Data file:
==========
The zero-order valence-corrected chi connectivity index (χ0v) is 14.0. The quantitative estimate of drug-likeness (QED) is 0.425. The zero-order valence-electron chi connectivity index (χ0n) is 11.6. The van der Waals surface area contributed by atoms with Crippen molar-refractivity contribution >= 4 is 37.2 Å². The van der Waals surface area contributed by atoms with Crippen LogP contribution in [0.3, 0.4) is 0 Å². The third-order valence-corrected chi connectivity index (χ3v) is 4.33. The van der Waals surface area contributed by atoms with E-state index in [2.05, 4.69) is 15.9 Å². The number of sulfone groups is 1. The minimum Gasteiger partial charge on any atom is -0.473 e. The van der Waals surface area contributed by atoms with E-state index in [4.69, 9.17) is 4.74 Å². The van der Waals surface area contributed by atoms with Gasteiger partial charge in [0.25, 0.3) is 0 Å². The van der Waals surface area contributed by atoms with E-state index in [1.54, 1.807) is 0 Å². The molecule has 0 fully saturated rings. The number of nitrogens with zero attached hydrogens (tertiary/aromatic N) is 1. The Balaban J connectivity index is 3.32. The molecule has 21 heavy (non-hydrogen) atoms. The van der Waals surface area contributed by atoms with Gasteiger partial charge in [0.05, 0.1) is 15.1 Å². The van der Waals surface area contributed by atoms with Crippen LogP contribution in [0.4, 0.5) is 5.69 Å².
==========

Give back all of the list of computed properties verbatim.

The zero-order valence-corrected chi connectivity index (χ0v) is 14.0. The quantitative estimate of drug-likeness (QED) is 0.425. The zero-order valence-electron chi connectivity index (χ0n) is 11.6. The van der Waals surface area contributed by atoms with Crippen molar-refractivity contribution >= 4 is 37.2 Å². The van der Waals surface area contributed by atoms with Crippen LogP contribution in [0.3, 0.4) is 0 Å². The third-order valence-corrected chi connectivity index (χ3v) is 4.33. The van der Waals surface area contributed by atoms with E-state index in [2.05, 4.69) is 15.9 Å². The number of sulfone groups is 1. The minimum Gasteiger partial charge on any atom is -0.473 e. The van der Waals surface area contributed by atoms with E-state index in [4.69, 9.17) is 4.74 Å². The van der Waals surface area contributed by atoms with Gasteiger partial charge in [0.25, 0.3) is 0 Å². The van der Waals surface area contributed by atoms with E-state index in [1.54, 1.807) is 0 Å². The molecule has 0 fully saturated rings. The number of nitrogens with zero attached hydrogens (tertiary/aromatic N) is 1. The Balaban J connectivity index is 3.32. The molecule has 21 heavy (non-hydrogen) atoms. The van der Waals surface area contributed by atoms with Gasteiger partial charge in [0.05, 0.1) is 15.1 Å². The van der Waals surface area contributed by atoms with Crippen LogP contribution in [0.4, 0.5) is 5.69 Å².